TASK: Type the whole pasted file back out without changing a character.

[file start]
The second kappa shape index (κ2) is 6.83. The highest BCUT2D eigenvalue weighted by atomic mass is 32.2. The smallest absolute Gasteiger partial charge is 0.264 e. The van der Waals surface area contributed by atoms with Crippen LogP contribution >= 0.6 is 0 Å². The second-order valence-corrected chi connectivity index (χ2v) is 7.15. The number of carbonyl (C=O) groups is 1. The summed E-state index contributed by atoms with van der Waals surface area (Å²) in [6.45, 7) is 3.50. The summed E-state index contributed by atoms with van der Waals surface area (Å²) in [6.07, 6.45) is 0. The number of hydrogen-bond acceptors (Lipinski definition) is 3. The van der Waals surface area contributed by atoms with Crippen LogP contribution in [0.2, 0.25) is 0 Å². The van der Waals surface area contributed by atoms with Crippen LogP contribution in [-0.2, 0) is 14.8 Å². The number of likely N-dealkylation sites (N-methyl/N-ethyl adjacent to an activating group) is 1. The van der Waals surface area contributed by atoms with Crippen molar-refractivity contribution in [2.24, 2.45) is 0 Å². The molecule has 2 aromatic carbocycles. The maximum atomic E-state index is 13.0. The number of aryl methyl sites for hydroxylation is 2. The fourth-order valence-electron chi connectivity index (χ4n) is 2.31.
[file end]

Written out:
The second kappa shape index (κ2) is 6.83. The highest BCUT2D eigenvalue weighted by atomic mass is 32.2. The smallest absolute Gasteiger partial charge is 0.264 e. The van der Waals surface area contributed by atoms with Crippen LogP contribution >= 0.6 is 0 Å². The second-order valence-corrected chi connectivity index (χ2v) is 7.15. The number of carbonyl (C=O) groups is 1. The summed E-state index contributed by atoms with van der Waals surface area (Å²) in [6.45, 7) is 3.50. The summed E-state index contributed by atoms with van der Waals surface area (Å²) in [6.07, 6.45) is 0. The number of hydrogen-bond acceptors (Lipinski definition) is 3. The van der Waals surface area contributed by atoms with Crippen LogP contribution in [0.2, 0.25) is 0 Å². The van der Waals surface area contributed by atoms with Crippen LogP contribution in [-0.2, 0) is 14.8 Å². The number of likely N-dealkylation sites (N-methyl/N-ethyl adjacent to an activating group) is 1. The van der Waals surface area contributed by atoms with Crippen molar-refractivity contribution in [2.24, 2.45) is 0 Å². The molecule has 2 aromatic carbocycles. The maximum atomic E-state index is 13.0. The number of aryl methyl sites for hydroxylation is 2. The fourth-order valence-electron chi connectivity index (χ4n) is 2.31.